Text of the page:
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September 2, 2011 at 8:43 AMComments: 0 Faves: 0

Handling Gout

By Dr. Jeff Chamberlain, MD More Blogs by This Author

Dr. Jeff Chamberlain talks about how to handle gout both during an attack and prevention.
Host, Gerry Barnaby- Hey, what’s happening? Barnaby here—another HelloLife Moment with my friend and compadre, Dr. Jeffrey Chamberlain, who is a family medicine specialist. So, let’s talk about this—gout—because some people have gout, apparently. I have never had gout, I’ve never known anybody with gout. Have you had gout?
Health Coach, Dr. Jeff Chamberlain, MD- Actually, I have had gout. During my first year of medical school, I was running on a regular basis, and one morning I woke up in the middle of the night, and my toe was killing me. Excruciating pain—I thought I broke something when I was running. This was before I knew about gout. I thought it was so bad, I knew I had to have broken something while I was running, and a bone chipped or something got into the joint—
Barnaby- Hurts that much?
Dr. Chamberlain- It was unbelievable pain. I went in to get looked at. They’re asking about my family history, and I said “Oh, I don’t know anyone with gout,” and they told me “Well, you’ve got gout, here’s what to do,” they sent me home. Turns out everyone in my family has gout. All my grandparents had gout, my dad has gout, and so it ran in my family and I just never knew, and I was at a higher risk, and I didn’t know until I suffered from it myself.
Barnaby- Ooh, a dirty family secret. Is it something to be ashamed of? “Don’t tell anybody I had gout!”
Dr. Chamberlain- No, not really. It’s really genetic. A lot of cases of gout are because genes passed down, people who basically have bad genes so our kidneys don’t filter out the uric acid as much as they should. Gout is caused because uric acid crystals form in the joint, which causes a lot of swelling and inflammation and pain. We get uric acid in our bloodstream—it’s a normal part of metabolism when we break down proteins, and then there’s certain foods that have higher uric acid levels than other foods do, so there’s some foods that can put us at risk.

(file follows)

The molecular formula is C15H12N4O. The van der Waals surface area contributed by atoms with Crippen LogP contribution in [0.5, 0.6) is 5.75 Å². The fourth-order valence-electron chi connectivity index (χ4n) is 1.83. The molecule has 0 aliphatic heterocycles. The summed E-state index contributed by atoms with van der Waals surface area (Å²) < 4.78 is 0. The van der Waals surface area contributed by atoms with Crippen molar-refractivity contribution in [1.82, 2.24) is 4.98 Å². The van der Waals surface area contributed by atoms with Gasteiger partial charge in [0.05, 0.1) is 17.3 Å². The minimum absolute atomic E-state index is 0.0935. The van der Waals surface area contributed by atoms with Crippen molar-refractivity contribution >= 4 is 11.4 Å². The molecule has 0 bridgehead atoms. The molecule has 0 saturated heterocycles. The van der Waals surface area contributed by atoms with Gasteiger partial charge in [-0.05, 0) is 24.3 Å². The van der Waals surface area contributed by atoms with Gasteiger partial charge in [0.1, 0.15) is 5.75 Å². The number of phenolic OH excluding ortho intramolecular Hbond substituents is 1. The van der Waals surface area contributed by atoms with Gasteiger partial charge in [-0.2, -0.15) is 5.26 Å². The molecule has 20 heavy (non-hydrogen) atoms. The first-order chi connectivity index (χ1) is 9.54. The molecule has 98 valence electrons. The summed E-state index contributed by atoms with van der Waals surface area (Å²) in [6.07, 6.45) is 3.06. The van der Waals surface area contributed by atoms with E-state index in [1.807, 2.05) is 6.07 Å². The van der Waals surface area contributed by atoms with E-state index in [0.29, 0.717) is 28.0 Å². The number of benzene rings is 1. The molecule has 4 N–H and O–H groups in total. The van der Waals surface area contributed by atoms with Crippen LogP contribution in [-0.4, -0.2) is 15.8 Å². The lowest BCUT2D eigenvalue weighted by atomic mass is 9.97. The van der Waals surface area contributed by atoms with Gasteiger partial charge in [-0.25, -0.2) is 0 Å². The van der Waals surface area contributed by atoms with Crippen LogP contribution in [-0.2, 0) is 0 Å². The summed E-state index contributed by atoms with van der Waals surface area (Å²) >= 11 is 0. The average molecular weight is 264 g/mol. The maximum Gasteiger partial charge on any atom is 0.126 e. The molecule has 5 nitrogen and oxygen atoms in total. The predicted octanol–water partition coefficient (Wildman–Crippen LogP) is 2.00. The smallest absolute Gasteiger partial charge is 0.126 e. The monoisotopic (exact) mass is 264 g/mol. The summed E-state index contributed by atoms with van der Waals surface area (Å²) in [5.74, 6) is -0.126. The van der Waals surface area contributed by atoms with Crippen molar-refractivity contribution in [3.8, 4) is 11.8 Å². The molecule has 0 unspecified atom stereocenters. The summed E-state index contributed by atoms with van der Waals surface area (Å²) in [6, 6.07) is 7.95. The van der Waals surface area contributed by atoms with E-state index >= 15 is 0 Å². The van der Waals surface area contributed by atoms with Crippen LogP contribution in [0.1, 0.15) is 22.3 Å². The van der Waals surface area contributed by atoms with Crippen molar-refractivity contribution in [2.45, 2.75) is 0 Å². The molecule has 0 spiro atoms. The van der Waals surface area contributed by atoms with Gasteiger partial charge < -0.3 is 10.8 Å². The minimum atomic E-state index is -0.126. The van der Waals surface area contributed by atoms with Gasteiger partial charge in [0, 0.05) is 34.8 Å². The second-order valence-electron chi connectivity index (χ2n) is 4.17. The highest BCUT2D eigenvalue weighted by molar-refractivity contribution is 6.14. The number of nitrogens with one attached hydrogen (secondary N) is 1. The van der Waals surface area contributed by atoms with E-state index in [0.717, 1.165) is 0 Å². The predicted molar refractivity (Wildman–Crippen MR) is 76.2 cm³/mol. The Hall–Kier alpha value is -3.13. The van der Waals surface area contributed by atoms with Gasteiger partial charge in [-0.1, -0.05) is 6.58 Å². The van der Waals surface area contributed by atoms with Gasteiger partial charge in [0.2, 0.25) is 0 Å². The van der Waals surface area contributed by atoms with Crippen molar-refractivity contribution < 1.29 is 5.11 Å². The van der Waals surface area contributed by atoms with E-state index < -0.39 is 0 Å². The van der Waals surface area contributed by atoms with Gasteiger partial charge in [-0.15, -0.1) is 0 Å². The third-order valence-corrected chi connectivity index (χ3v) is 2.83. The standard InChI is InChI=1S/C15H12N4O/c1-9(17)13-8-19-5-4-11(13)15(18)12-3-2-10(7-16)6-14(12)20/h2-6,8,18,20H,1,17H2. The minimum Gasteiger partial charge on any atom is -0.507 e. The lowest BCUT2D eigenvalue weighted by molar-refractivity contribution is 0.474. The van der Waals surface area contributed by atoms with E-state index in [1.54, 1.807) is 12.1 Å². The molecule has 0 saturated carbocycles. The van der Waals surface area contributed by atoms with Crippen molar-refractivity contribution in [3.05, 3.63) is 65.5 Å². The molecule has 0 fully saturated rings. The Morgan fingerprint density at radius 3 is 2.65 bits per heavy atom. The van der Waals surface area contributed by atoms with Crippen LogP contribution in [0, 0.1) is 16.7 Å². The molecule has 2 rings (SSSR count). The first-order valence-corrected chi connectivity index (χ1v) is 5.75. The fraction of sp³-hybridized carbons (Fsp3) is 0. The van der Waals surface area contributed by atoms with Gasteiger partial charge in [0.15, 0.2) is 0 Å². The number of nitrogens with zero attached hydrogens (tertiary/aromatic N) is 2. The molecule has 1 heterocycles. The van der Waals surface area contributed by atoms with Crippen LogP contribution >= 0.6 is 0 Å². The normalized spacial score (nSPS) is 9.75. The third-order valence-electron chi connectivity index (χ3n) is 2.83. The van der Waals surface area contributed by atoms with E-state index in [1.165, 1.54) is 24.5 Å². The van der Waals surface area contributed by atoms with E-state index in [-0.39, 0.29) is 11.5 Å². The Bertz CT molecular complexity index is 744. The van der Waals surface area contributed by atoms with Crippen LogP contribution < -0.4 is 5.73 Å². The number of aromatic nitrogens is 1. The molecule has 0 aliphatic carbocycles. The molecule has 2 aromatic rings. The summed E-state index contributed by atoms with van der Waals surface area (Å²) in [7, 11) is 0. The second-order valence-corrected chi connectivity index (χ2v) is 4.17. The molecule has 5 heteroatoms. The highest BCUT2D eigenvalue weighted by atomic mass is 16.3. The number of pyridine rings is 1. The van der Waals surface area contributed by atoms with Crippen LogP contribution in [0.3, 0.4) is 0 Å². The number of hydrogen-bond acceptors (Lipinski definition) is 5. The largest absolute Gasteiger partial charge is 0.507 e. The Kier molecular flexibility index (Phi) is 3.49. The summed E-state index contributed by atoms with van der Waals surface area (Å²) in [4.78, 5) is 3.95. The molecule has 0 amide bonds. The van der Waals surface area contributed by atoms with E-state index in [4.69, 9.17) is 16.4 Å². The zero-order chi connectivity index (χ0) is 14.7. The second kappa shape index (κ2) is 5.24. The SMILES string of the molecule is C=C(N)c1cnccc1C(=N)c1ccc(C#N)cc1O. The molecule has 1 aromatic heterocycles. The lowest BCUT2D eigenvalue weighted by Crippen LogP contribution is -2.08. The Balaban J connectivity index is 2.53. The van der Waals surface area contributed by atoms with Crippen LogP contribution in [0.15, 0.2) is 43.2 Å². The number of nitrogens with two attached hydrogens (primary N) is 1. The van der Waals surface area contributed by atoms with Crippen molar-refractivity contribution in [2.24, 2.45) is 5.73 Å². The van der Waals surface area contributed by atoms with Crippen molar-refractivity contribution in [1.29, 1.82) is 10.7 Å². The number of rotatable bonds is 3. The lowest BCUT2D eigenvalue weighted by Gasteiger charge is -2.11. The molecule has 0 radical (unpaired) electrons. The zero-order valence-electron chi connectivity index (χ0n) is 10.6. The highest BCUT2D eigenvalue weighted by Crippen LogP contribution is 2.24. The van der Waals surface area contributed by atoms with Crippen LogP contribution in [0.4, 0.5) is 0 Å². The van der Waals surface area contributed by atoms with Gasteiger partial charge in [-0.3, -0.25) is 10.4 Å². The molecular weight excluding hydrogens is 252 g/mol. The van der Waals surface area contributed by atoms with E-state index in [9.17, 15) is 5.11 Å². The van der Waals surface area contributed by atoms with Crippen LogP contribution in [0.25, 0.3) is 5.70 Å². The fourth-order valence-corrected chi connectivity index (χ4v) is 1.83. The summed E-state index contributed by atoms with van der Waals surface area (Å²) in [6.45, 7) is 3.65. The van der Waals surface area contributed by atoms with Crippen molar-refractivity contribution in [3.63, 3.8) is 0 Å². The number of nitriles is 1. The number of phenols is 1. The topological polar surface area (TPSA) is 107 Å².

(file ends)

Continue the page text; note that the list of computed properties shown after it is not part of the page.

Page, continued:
Barnaby- Click some of them off so we can steer clear of those.
Dr. Chamberlain- The big culprits are—alcohol is a biggie; red meats; any type of organ meats, like kidneys or liver or all those type of things, are really high. A lot of seafoods are really high also. There’s some debate about nuts. Traditionally, they’ve always said nuts are high in purine so they’ll cause gout, but in some of the most recent research it looks like nuts don’t really set off gout for people, and so nuts—it’s still up in the air.
Barnaby- Well, you know, you rattled off a bunch of mainstream foods right there, and so for that, is there a way to get, like, a pre-screening to see if you’re predisposed to gout, so you can take appropriate action?
Dr. Chamberlain- We usually don’t screen people for it, but things to look for is if you have a lot of family members that have a history of gout, you run a higher risk. There is a test that looks at your uric acid level that actually does tell you if you’re at a higher risk. Usually, this is more—we check after the fact; someone suffers from gout, we check the uric acid levels to see if they’re really high.
Barnaby- Okay, so, let’s see. You get diagnosed with gout, you were in the ER complaining of the swollen toe—what do they do for you? What do they say you should do to lessen the effect or the pain of gout?